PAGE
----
New Philology is a school within philology and ethnohistory that seeks to describe the history of an era using the written sources of a culture to understand their perspective of their own history. It has been particularly applied to studying the history of colonized people by using the colonized peoples' own written sources, but has also been applied in other disciplines such as medieval studies. The New Philology of colonial literature focuses on the translation and interpretation of sources written in the colonized peoples' own languages - sources that have often been neglected due to their difficult accessibility. Important historians working in the New Philology tradition are James Lockhart, Susan Schroeder, Matthew Restall, Stephanie Wood and Robert Haskett.
The school was developed from the 1970s and onwards, reaching maturity only recently. The leading figure in the early development of the New Philological historiographical approach was James Lockhart who, in the early 1970s, began studying sources in the Nahuatl language that had previously not been studied by historians. Rather than trying to reach knowledge about events in the colonial or pre-colonial period from studying the sources, as was the usual approach, he attempted to achieve understanding about the indigenous societies that produced the sources. This approach made possible the use of sources that had earlier been deemed to be too difficult to understand or too problematic to interpret, e.g. the documents known as Primordial titles, colonial legal documents in the Nahuatl language, testaments and acts of the colonial administration.
Lauren Lambert Jennings explicitly applied techniques from New Philology to the study of European Song texts quoting their "central premise [as] the idea that codex is not merely a neutral container for its texts." She continues by saying that the New Philologists and scholars of "textual cultures" "posit that a work's meaning (literary and cultural) is determined by the entire manuscript matrix — its physical form, contents, scribe(s), readers, and history."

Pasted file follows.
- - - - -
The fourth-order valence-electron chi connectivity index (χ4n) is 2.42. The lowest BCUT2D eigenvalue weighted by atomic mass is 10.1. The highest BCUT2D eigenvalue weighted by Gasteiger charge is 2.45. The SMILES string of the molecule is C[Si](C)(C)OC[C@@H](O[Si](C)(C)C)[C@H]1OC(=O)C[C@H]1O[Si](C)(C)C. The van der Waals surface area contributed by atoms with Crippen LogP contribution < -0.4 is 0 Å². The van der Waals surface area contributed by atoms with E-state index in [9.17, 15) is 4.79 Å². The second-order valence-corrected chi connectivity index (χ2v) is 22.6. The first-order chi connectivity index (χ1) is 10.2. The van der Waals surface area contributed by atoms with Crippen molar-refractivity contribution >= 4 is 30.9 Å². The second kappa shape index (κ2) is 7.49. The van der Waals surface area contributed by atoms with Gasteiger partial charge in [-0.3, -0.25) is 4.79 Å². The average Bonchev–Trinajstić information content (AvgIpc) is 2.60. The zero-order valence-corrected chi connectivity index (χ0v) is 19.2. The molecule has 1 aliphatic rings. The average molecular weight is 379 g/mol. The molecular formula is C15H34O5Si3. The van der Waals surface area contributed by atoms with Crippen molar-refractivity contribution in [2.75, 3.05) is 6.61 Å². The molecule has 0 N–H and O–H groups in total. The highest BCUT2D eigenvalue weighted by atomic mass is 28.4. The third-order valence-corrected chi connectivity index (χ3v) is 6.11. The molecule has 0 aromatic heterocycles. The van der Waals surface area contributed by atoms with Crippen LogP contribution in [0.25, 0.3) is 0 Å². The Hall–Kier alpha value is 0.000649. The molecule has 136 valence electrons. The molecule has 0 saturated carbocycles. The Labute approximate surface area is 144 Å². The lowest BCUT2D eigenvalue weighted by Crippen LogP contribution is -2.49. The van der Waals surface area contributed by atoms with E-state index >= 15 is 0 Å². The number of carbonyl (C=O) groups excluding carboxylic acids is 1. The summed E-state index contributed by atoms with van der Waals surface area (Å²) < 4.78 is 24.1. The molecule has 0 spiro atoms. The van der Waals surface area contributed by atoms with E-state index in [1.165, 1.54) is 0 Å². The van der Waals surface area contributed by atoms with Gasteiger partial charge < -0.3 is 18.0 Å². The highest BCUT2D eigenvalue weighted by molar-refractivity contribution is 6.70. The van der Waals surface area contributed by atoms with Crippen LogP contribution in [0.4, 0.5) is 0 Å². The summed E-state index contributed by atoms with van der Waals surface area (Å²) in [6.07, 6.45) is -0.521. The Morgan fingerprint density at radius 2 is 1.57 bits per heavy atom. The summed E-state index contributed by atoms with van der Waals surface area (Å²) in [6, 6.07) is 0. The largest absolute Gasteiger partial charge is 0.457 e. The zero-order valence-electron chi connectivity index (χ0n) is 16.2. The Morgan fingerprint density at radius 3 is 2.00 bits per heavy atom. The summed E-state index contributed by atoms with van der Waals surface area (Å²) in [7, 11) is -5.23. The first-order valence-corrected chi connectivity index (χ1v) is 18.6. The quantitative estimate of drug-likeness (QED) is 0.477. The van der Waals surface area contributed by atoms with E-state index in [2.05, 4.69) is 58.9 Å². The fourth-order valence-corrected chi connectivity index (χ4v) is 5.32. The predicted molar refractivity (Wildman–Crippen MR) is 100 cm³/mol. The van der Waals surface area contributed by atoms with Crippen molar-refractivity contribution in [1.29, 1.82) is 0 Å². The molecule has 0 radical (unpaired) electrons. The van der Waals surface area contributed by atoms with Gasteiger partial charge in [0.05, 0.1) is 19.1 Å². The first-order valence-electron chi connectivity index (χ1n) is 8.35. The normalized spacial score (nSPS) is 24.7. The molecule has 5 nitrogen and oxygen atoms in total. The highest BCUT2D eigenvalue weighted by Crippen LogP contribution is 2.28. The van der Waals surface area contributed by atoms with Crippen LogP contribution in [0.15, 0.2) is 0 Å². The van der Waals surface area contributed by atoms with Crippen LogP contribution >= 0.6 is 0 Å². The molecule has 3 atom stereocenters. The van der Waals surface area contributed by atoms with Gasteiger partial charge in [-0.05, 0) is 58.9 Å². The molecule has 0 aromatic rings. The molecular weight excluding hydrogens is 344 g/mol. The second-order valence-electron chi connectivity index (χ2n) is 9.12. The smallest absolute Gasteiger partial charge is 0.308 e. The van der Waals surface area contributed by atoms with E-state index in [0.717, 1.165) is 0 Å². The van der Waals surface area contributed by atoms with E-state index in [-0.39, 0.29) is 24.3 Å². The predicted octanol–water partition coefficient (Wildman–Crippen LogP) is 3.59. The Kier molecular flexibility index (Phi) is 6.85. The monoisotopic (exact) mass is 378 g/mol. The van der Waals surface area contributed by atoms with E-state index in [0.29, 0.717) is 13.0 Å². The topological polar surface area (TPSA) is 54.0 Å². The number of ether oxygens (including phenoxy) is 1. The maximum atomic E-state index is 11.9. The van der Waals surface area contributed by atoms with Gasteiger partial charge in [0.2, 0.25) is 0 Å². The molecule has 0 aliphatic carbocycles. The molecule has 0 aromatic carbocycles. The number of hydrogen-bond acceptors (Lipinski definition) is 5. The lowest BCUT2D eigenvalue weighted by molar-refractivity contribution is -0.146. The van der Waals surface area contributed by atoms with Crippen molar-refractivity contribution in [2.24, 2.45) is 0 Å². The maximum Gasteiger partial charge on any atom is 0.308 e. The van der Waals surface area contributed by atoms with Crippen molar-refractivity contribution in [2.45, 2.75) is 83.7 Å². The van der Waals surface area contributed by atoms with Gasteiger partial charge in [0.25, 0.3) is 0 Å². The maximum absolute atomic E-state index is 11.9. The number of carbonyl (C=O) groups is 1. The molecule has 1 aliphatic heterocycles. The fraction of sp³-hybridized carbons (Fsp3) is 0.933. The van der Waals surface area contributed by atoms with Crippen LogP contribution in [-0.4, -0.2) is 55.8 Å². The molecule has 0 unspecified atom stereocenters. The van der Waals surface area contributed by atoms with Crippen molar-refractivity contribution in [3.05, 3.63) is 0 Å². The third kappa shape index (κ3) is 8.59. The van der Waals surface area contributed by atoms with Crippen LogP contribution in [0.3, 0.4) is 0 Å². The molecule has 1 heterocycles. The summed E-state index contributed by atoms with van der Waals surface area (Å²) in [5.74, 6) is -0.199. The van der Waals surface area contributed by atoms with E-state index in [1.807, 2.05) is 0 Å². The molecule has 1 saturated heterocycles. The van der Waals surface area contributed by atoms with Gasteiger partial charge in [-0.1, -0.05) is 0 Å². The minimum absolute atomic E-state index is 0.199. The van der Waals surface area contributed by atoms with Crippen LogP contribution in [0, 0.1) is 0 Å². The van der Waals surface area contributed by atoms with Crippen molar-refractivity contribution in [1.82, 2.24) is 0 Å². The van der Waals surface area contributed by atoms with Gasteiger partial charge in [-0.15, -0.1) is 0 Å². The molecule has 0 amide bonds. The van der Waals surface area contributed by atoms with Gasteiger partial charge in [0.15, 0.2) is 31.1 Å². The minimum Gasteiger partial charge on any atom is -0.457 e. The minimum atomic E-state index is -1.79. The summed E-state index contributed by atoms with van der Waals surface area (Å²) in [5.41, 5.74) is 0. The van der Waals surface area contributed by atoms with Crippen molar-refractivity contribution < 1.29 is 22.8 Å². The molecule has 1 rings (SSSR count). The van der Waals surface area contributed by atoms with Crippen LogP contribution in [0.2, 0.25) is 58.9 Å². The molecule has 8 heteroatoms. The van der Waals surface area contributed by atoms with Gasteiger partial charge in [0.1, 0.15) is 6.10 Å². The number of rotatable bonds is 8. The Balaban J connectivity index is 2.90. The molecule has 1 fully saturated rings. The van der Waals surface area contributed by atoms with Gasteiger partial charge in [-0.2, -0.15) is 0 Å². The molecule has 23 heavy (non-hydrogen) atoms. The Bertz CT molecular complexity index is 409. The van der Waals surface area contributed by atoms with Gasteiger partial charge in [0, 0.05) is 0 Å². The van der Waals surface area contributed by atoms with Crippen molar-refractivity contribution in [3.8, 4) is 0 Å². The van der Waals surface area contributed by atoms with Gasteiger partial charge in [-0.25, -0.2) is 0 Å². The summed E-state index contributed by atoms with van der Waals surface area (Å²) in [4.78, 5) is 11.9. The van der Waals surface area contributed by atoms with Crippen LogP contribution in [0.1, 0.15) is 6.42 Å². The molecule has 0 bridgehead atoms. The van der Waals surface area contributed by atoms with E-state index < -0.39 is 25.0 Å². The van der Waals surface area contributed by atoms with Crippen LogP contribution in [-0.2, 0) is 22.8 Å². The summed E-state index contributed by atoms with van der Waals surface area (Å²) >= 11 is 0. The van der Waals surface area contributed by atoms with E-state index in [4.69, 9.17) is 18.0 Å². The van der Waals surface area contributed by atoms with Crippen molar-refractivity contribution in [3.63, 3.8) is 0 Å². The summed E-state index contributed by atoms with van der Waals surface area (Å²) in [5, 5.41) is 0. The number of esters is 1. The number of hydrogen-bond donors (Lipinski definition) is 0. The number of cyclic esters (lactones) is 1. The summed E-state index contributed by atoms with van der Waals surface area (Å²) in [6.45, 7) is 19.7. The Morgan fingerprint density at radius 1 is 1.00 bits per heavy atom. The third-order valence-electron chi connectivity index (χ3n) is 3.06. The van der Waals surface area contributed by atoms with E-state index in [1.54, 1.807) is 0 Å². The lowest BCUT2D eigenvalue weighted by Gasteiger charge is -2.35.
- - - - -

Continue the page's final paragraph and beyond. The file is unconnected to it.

A selection of important works written in the New Philology tradition:
- The Book of Tributes: Early Sixteenth-Century nahuatl Censuses from Morelos. S. L. Cline, (Ed.), 1993, Museo de Antropología e Historia, Archivo Histórico Collección Antigua, vol. 549. UCLA Latin American Center Publications
- Indigenous Rulers: An Ethnohistory of Indian Town Government in Colonial Cuernavaca, Robert Haskett, 1991, University of New Mexico Press.
- Visions of Paradise: Primordial Titles and Mesoamerican History in Cuernavaca, 2005, Norman: University of Oklahoma Press.
- Nahuatl in the Middle Years: Language contact Phenomena in Texts of the Colonial Period, Frances Karttunen & James Lockhart, 1976, University of California Press, Berkeley, California.
- Nahuas and Spaniards:Postconquest Central Mexican History and Philology, James Lockhart, 1991, Stanford University Press, UCLA Latin American Center Publications
- Transcending conquest: Nahua Views of Spanish Colonial Mexico, Stephanie Wood, 2003,University of Oklahoma Press, Norman: USA
- Seven Myths of the Spanish Conquest, Matthew Restall, 2003 Oxford University Press (2003) ISBN 0-19-516077-0
- M. J. Driscoll, "Creating the medieval saga: Versions, variability, and editorial interpretations of Old Norse saga literature," ed. Judy Quinn & Emily Lethbridge (Odense: Syddansk Universitetsforlag, 2010), pp. 85-102, online at 
- Lauren Lambert Jennings, "Tracing Voices: Song as Literature in Late Medieval Italy" (Ph.D. dissertation: University of Pennsylvania, 2012), p. 42, online at 
- Restall, Matthew, "A History of the New Philology and the New Philology in History", Latin American Research Review - Volume 38, Number 1, 2003, pp. 113–134
- James Lockhart, Lisa Sousa, and Stephanie Wood (eds.), Sources and Methods for the Study of Postconquest Mesoamerican Ethnohistory, Provisional Version hosted by the Wired Humanities Project at the University of Oregon (2007).